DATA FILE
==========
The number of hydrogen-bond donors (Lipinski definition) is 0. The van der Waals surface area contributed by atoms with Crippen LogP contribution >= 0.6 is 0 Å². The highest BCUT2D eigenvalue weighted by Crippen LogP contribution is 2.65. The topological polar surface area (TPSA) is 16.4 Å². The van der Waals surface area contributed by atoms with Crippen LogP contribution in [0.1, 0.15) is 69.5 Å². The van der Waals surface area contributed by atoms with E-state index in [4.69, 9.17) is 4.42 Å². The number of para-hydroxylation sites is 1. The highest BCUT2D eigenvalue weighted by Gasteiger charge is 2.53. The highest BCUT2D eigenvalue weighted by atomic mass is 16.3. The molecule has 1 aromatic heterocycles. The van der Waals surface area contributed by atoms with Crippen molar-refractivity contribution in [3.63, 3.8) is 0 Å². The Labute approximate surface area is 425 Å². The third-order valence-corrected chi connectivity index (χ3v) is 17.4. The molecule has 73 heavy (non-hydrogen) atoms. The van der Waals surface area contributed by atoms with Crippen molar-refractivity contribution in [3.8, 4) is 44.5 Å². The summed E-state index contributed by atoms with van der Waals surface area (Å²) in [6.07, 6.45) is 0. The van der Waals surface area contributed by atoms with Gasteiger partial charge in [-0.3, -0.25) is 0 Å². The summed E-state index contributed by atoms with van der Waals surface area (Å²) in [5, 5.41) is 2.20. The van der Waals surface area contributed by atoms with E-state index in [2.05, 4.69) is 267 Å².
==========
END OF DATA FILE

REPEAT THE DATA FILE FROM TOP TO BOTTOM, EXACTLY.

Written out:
The number of hydrogen-bond donors (Lipinski definition) is 0. The van der Waals surface area contributed by atoms with Crippen LogP contribution >= 0.6 is 0 Å². The highest BCUT2D eigenvalue weighted by Crippen LogP contribution is 2.65. The topological polar surface area (TPSA) is 16.4 Å². The van der Waals surface area contributed by atoms with Crippen LogP contribution in [0.1, 0.15) is 69.5 Å². The van der Waals surface area contributed by atoms with E-state index in [4.69, 9.17) is 4.42 Å². The number of para-hydroxylation sites is 1. The highest BCUT2D eigenvalue weighted by Gasteiger charge is 2.53. The highest BCUT2D eigenvalue weighted by atomic mass is 16.3. The molecule has 1 aromatic heterocycles. The van der Waals surface area contributed by atoms with Crippen molar-refractivity contribution in [3.63, 3.8) is 0 Å². The Labute approximate surface area is 425 Å². The third-order valence-corrected chi connectivity index (χ3v) is 17.4. The molecule has 73 heavy (non-hydrogen) atoms. The van der Waals surface area contributed by atoms with Crippen molar-refractivity contribution in [3.8, 4) is 44.5 Å². The summed E-state index contributed by atoms with van der Waals surface area (Å²) in [6.07, 6.45) is 0. The van der Waals surface area contributed by atoms with Gasteiger partial charge in [-0.3, -0.25) is 0 Å². The summed E-state index contributed by atoms with van der Waals surface area (Å²) in [5, 5.41) is 2.20. The van der Waals surface area contributed by atoms with E-state index in [2.05, 4.69) is 267 Å².